• Adult education -- individually, or in collaboration with existing programs, GED training, English as a Second Language (ESL) instruction, adult basic education, or post-secondary education classes using the latest learning technologies.

"These awards will help parents and students, who don't have computers at home, link learning at school with learning anywhere through technology," U.S. Secretary Richard Riley said. "The Community Technology Centers bring the power of computers and information-age resources to those who have the greatest need."

Forty grants and more looming

The administration has requested $65 million for Community Technology Centers in fiscal year 2000, to support 300 additional grants, and the formation of up to 500 new centers to help more working families.
The Children's Aid Society, Harlem, New York City.
The grant will be used to expand an existing center and build three new satellite centers. Serving the Harlem Empowerment Zone, the centers will work with Computers for Youth to increase home access, improve computer literacy among residents, and increase participant exposure to information technology careers through "Silicon Alley" mentors.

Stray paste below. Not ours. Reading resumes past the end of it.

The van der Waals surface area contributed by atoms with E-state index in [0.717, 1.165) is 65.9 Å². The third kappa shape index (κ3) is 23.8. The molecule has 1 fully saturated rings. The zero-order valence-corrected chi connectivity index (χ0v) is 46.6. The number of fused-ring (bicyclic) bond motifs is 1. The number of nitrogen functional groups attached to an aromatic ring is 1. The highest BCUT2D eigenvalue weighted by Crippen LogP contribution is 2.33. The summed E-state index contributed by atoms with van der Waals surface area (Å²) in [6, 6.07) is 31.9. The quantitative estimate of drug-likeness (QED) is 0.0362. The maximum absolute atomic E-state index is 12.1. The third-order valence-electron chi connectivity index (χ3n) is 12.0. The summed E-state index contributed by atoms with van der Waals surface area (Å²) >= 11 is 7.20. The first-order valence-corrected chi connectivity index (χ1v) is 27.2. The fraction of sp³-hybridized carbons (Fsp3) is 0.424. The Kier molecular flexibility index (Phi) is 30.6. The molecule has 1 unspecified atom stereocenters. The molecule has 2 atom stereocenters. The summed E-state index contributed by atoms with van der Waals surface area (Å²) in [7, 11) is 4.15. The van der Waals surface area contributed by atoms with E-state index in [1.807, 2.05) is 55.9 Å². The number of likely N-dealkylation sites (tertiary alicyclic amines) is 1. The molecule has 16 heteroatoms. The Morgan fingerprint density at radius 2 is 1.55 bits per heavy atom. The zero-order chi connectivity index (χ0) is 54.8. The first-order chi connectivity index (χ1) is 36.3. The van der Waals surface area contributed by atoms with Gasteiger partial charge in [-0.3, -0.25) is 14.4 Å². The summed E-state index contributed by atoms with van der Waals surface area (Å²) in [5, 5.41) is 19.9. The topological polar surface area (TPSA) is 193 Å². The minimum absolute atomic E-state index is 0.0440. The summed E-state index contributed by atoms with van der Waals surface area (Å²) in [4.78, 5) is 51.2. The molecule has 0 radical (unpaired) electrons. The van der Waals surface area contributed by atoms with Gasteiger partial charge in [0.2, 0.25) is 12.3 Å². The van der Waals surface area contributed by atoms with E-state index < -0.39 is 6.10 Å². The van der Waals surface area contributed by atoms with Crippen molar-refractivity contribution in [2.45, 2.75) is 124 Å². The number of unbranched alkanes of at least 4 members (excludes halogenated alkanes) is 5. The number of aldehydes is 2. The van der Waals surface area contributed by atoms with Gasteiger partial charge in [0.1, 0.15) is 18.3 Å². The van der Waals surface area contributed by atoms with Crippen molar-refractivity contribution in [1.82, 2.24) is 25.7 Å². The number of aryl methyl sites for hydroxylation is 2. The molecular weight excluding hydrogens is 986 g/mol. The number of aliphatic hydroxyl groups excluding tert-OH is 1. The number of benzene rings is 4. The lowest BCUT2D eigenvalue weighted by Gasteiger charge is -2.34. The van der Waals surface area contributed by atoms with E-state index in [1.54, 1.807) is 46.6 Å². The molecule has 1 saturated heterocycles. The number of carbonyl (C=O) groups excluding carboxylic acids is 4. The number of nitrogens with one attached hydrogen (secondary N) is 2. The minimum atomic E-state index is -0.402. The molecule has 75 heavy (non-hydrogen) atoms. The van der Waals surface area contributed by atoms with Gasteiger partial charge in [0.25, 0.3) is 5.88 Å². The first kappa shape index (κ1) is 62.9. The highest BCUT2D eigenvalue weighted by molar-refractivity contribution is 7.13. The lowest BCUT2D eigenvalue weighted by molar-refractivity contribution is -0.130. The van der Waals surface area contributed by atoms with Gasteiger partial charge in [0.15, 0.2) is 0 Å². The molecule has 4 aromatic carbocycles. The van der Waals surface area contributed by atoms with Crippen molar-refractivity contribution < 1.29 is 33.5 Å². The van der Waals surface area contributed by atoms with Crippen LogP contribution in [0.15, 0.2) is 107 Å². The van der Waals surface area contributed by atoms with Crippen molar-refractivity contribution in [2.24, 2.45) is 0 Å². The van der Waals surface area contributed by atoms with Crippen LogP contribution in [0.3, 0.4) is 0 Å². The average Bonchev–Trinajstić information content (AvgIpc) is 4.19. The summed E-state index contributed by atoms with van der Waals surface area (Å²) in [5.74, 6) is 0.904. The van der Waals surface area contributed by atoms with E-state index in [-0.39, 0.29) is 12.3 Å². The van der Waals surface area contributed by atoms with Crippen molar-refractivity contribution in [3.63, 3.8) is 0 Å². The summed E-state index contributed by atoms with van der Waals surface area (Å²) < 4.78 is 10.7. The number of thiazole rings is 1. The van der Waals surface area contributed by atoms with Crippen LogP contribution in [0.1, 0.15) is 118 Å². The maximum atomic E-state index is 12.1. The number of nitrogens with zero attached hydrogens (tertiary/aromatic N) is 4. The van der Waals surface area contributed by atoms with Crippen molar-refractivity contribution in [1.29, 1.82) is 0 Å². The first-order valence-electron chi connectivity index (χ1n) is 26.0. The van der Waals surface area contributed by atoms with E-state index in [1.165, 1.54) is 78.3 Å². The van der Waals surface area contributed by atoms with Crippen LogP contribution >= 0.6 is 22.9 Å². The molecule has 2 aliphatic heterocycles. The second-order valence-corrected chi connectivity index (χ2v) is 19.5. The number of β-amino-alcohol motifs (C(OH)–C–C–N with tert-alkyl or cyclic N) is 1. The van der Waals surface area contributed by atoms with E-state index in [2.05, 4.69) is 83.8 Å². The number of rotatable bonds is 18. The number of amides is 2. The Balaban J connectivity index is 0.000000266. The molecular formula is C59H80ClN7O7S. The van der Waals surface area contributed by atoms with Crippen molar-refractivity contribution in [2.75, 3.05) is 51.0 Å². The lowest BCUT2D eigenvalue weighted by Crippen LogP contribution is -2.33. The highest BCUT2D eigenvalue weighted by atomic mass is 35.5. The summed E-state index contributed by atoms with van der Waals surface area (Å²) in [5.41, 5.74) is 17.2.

DePaul University, Chicago.
The award provides for the expansion of the existing Learning by Association Community Technology Center. In addition, it will create a new center in one of the most impoverished, mostly immigrant areas of Chicago's Humbolt Park. The center will provide assistance for adult education, after-school programming and small-business start-up assistance through connections with the Mayor's Office of Workforce Development.

Community Technology Centers Program

FY 99 Grant Award Abstracts

Armory (NY) High School Sports Foundation

216 Ft. Washington Avenue
New York, NY 10032-3704
Year 1 Award: $305,426
In the Washington Heights section of New York, a Community Technology Center will offer a complete schedule of computer skills building workshops, a technology-infused early language intervention curriculum for pre-school children, and a business applications class. The area to be served has a largely Dominican population with more than 50% of the families receiving AFDC.

Science Museum of Minnesota

Year 1 Award: $211,908
The project will expand STUDIO 3D (Digital, Design, and Development), an after-school outreach program providing computer access for adolescents and their families in low-income, inner-city areas of Minneapolis and St. Paul. Two new community technology centers will be created and STUDIO 3D will be made available on a mobile lab.